Blood Levels of SIRT1 Protein May Mark Parkinson’s and Its Severity

Blood Levels of SIRT1 Protein May Mark Parkinson’s and Its Severity
3.5
(8)

Lower-than-usual levels of the protein SIRT1 are evident in the blood of people with Parkinson’s disease, and correlate with greater disease severity and cognitive impairment, a study reported.

A blood test of SIRT1 levels, for this reason, may serve as a biomarker in diagnosing the disease and in monitoring its progression. 

The study, “Reduced serum SIRT1 levels in patients with Parkinson’s disease: a cross-sectional study in China,” was published in the journal Neurological Sciences

Parkinson’s disease is difficult to diagnose, as there is no definitive test. Diagnosis mainly depends on the appearance of symptoms, which can overlap with those of other neurodegenerative diseases and are also associated with aging.

A need exists for validated biomarkers — measurable indicators of disease — that  help in detecting Parkinson’s and tracking its progression. 

Different studies have identified a link between a protein called Sirtuin 1 (SIRT1) and Parkinson’s progression. SIRT1 was found to promote the survival of dopaminergic neurons — nerve cells that produce the signaling molecule dopamine and that are damaged in people with this disease.

Researchers at the Nantong University in China designed a study to determine whether SIRT1 could be used as a biomarker for Parkinson’s by measuring its levels in the liquid portion of blood known as the serum. 

“Given that few reports evaluated serum SIRT1 levels in [Parkinson’s disease] patients, we aimed to investigate this in our study to assess its value as a potential biomarker” of this disease, the researchers wrote.

Blood samples were collected from 31 men and 27 women with Parkinson’s (mean age, 69.5) and 91 age- and gender-matched healthy participants serving as controls. 

The median (middle) level of serum SIRT1 in Parkinson’s patients was 0.37 nanograms (ng) /mL, which was significantly lower than controls at 0.55 ng/mL. 

The analysis’s sensitivity was 71%, which reflected the test’s ability to identify those with the disease correctly. The specificity was 71%, which indicates the test’s validity to identify those without the disease. The diagnostic cut-off value was found to be 0.47 ng/mL, meaning a level below this value was an indicator of Parkinson’s. 

Higher serum SIRT1 levels correlated with a later age of disease onset and higher scores on the Mini-Mental State Examination (MMSE), a measure of cognitive impairment in which higher scores reflect healthy cognition.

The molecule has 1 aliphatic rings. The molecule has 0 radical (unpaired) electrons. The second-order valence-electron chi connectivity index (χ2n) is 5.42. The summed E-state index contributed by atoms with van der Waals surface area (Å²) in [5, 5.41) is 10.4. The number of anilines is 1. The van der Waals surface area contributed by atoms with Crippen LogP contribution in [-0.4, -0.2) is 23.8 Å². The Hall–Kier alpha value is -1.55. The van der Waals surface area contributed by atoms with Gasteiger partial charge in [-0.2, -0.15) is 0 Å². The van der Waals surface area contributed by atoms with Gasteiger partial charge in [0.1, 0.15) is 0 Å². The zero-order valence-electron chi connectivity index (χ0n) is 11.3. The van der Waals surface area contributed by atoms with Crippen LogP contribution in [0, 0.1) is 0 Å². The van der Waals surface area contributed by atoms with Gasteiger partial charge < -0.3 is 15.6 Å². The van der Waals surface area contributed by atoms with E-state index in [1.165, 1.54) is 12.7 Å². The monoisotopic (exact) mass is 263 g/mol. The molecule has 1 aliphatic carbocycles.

In contrast, a lower serum SIRT1 level correlated with longer disease duration and a higher stage of progression as measured by the Hoehn and Yahr staging scale (H-Y) and the Unified Parkinson’s Disease Rating Scale (UPDRS-III). 

Patients at a higher H-Y stage of disease progression had significantly lower serum SIRT1 (0.26 ng/mL) compared with those at early stages (0.41 ng/mL).

Based on the MMSE scores, patients with and without cognitive impairment were compared. Those with impairment had a longer disease duration, more advanced H-Y stage, higher UPDRS III stage, and lower SIRT1 levels (0.25 ng/mL) than did patients without cognitive impairment (0.41 ng/mL). 

After adjusting for age, gender, disease duration, H-Y stage, UPDRS III stage, and levodopa dosage equivalents (contribution made by each Parkinson’s medication), the significant relationship between SIRT1 and cognitive impairment remained.

Here, the SIRT1 test for Parkinson’s-related cognitive impairment had a sensitivity of 67%, a 77% specificity, and a cut-off value of 0.27 ng/ml. 

“In conclusion, we firstly report that serum SIRT1 was decreased in [Parkinson’s disease] patients,” the researchers wrote. “Besides, it was correlated with disease severity and cognitive function.”

Further studies, they added, “are needed to verify the clinical diagnostic value of serum SIRT1 in [Parkinson’s disease] and to extensively explore its underlying molecular mechanisms in the future.”  

Steve holds a PhD in Biochemistry from the Faculty of Medicine at the University of Toronto, Canada. He worked as a medical scientist for 18 years, within both industry and academia, where his research focused on the discovery of new medicines to treat inflammatory disorders and infectious diseases. Steve recently stepped away from the lab and into science communications, where he’s helping make medical science information more accessible for everyone.
Total Posts: 208
Ana holds a PhD in Immunology from the University of Lisbon and worked as a postdoctoral researcher at Instituto de Medicina Molecular (iMM) in Lisbon, Portugal. She graduated with a BSc in Genetics from the University of Newcastle and received a Masters in Biomolecular Archaeology from the University of Manchester, England. After leaving the lab to pursue a career in Science Communication, she served as the Director of Science Communication at iMM.
×
Steve holds a PhD in Biochemistry from the Faculty of Medicine at the University of Toronto, Canada. He worked as a medical scientist for 18 years, within both industry and academia, where his research focused on the discovery of new medicines to treat inflammatory disorders and infectious diseases. Steve recently stepped away from the lab and into science communications, where he’s helping make medical science information more accessible for everyone.
Latest Posts
  • “organ-on-a-chip”
  • tracking protein movement
  • Parkinson's cognitive impairment
  • stem cell treatments

How useful was this post?

Click on a star to rate it!

Average rating 3.5 / 5. Vote count: 8

No votes so far! Be the first to rate this post.

As you found this post useful...

Follow us on social media!

We are sorry that this post was not useful for you!

Let us improve this post!

Tell us how we can improve this post?